Traditional Glove Puppet Theatre

The glove puppet theatre is the most popular form of puppet theatre in Taiwan. The small traditional glove puppet originated in Fujian Province in China. They are some of the smallest and most beautiful puppets in the world. These traditional small puppets are only performed by a dozen of companies in Taiwan, and no longer in China, where the puppets have been enlarged. The genre is called budaixi (potehi in the local dialect), which means “cloth-bag-theatre”, as the puppet resembles a little bag, when it is upside down.

The plays are mainly historical tales of a martial nature, and the audiences for the puppets shows were mainly male, as too, are the performers. There are usually two puppeteers.
Glove puppet makers are keen observers of society and any type of person could be incorporated in the glove puppet theatre.

There are hundreds of different characters, and although based on the traditional opera division of characters: male (sheng), female (dan), warrior/painted face (jing) , older males (mo) and clowns (chou), as well as mythical characters, animals etc., we do not find in the actors’ opera.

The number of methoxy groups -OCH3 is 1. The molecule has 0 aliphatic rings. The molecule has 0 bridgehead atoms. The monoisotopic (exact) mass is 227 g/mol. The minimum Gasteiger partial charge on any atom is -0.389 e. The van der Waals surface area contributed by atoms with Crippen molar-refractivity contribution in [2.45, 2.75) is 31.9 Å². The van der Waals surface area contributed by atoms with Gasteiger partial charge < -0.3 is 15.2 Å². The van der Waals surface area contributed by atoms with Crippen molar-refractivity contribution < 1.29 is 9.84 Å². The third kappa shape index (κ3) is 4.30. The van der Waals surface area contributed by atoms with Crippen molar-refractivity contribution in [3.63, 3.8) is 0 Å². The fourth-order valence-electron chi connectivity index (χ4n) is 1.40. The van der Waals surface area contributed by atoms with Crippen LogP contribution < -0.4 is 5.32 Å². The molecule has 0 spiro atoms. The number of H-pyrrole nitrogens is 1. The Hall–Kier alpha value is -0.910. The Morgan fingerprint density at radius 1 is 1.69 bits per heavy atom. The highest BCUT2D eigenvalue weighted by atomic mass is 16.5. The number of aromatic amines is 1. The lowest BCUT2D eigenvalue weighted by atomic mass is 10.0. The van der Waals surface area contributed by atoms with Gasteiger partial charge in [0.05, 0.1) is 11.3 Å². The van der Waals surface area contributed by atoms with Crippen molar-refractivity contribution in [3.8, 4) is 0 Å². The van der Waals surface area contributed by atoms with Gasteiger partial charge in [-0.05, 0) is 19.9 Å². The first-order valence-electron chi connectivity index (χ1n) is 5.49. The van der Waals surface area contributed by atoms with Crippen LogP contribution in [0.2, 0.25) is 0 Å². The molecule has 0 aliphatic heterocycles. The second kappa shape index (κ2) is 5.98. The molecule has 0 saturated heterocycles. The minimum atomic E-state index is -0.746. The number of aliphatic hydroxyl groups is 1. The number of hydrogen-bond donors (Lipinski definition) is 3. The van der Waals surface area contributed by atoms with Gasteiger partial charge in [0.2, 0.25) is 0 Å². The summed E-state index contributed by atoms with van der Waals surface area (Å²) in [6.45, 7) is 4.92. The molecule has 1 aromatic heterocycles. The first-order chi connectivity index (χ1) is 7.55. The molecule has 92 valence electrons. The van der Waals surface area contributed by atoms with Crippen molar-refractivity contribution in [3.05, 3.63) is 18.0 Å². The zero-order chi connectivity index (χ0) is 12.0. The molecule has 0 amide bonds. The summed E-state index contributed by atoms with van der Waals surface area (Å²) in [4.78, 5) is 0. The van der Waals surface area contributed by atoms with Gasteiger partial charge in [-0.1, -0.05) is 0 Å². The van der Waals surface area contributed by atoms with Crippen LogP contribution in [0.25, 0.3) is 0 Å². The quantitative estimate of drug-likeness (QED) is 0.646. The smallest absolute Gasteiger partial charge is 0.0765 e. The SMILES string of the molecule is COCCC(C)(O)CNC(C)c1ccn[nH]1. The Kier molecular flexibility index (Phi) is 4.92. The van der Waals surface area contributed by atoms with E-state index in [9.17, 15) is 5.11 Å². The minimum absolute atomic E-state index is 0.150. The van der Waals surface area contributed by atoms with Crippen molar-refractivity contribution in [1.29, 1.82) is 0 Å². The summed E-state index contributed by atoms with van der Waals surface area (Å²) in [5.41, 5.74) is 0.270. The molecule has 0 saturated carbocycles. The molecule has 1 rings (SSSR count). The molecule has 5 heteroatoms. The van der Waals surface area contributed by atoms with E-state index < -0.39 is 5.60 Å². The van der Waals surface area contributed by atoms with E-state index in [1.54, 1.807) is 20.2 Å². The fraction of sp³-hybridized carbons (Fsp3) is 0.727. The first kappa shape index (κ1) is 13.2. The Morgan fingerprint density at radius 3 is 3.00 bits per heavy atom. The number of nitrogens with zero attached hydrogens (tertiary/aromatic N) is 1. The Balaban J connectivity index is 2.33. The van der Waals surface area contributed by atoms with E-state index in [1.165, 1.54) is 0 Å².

The music is very important and an orchestra of four or more people are seated behind the stage: one for the drums and one percussionist of the gongs, a string instrument (erhu) musician and a trumpet (suona) player.

The “Colourful Mansion” (cai lou) An early 1900s traditional glove puppet stage carved of camphor wood. Two performers (the master, who would do all the voices) and his assistant would perform the puppets from behind the stage. They could see the movement of the puppets through the openings of the two wooden carved panels.

View of the exhibition: Traditional glove puppet stage

View of the exhibition: Backstage with instruments and a puppet box

A traditional wooden puppet box of Master Chen Xihuang of the Xin Wan Ran company in Taipei (1970s)

Unmarried young lady (1980s; carver Huang Yiluo)

Bai Kuo, old man in his eighties (early 20th century)

Old lady, carved by Master Jiang Chaoxuan (late 1970s)

Xu Wen, an elderly statesman (early 20th century)

The local temple of the City God in Dadaocheng, the old part of Taipei period. A glove puppet theatre performance is usually part of a temple festival. The stage is placed opposite the temple entrance and the performance is an offering to the Gods. During the performance people pray, eat and watch the performance.